Oregon isn’t just one of America’s most beautiful states—a thriving food and wine scene also makes it a destination for gourmet travellers.
Oregon sounds like it ought to be a state of towering trees and timber cutters, moose-haunted hills, and men squinting from beneath cowboy hats. So it might be in places, but the north-west state features many tales of the unexpected. Oregon is arty, eco-friendly and alternative without being grungy; more hipster than home on the range. It has eye-popping, snow-covered volcanoes and a wild coastline. Most of all, Oregon explodes the stereotype that rural America knows nothing about good food, with an ever-growing reputation for wineries, breweries, fresh produce, and innovative eating.
Any tastebud travels would have to start in the laidback capital, Portland, where bearded men ride bicycles, edgy neighbourhoods flourish, and cider is the new boutique beer.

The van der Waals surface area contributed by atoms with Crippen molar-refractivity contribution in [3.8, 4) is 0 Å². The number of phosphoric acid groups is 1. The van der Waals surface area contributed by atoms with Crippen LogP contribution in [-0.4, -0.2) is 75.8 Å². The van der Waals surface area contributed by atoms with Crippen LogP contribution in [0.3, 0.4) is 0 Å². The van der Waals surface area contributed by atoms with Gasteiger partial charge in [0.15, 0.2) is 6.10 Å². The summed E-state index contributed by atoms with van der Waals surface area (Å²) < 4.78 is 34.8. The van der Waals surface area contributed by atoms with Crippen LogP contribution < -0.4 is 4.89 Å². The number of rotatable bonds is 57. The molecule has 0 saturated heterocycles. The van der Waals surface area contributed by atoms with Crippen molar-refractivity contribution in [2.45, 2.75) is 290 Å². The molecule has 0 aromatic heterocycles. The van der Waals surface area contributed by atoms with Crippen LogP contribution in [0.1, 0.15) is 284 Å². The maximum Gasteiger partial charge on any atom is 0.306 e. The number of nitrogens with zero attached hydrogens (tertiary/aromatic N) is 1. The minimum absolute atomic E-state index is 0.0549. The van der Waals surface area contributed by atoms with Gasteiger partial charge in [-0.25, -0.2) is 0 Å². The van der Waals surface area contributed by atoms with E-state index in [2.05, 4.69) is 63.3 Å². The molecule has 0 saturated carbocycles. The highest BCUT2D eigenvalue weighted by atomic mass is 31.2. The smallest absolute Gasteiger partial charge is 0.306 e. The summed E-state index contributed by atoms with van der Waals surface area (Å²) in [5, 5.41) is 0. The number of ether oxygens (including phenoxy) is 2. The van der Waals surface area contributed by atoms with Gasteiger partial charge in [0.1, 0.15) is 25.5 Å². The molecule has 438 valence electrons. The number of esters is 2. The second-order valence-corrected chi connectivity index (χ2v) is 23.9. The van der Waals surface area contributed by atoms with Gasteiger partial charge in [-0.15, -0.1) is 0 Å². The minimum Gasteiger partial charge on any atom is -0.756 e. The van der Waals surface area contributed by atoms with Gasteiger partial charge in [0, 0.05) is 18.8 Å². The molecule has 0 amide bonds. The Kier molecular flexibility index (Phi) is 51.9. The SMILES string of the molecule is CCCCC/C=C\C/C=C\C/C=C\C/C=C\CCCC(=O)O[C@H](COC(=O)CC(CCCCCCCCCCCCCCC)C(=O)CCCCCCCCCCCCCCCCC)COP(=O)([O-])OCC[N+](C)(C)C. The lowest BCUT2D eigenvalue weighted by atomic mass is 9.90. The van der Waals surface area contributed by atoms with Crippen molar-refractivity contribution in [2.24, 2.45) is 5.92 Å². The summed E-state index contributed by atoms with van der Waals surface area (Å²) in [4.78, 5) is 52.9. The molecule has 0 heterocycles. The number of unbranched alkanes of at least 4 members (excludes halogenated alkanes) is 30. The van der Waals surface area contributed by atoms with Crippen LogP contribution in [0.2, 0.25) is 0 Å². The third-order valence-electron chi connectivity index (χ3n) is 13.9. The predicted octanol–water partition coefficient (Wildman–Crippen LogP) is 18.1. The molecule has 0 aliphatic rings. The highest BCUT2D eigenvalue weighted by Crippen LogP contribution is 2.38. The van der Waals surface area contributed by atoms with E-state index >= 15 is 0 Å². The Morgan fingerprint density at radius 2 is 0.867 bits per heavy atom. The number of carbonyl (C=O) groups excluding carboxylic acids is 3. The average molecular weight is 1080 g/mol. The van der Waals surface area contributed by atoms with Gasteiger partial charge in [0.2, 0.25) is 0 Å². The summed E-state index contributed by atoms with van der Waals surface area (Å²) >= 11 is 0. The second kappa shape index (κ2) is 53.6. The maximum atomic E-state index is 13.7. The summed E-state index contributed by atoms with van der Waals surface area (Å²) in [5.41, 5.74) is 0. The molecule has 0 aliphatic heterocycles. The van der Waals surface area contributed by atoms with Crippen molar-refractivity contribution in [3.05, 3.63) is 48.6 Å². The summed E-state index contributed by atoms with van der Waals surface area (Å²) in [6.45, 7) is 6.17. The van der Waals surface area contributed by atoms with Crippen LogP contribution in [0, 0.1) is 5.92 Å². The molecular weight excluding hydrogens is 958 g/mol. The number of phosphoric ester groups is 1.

You could stay here a week and not tire of exploring breweries and hot new restaurants such as Taylor Railworks or Farm Spirit, whose vegan tasting menu has become the talk of the town. Portland’s spectacular yet unpretentious food scene, however, is nowhere better typified than in its famous food carts, which cluster into ‘pods’ that will have you in a tizzy of indecision. A progressive lunch will take you around the block and the world: Chinese jian bing pancakes, Yucatan pork shoulder wrapped in banana leaf, slow-cooked Carolina ribs, Belgian waffles with candied pecan. And you can bet that Portland is one of the few places in North America where you can finish with a good coffee: sustainable, organic, single-origin Colombian coffee at that.
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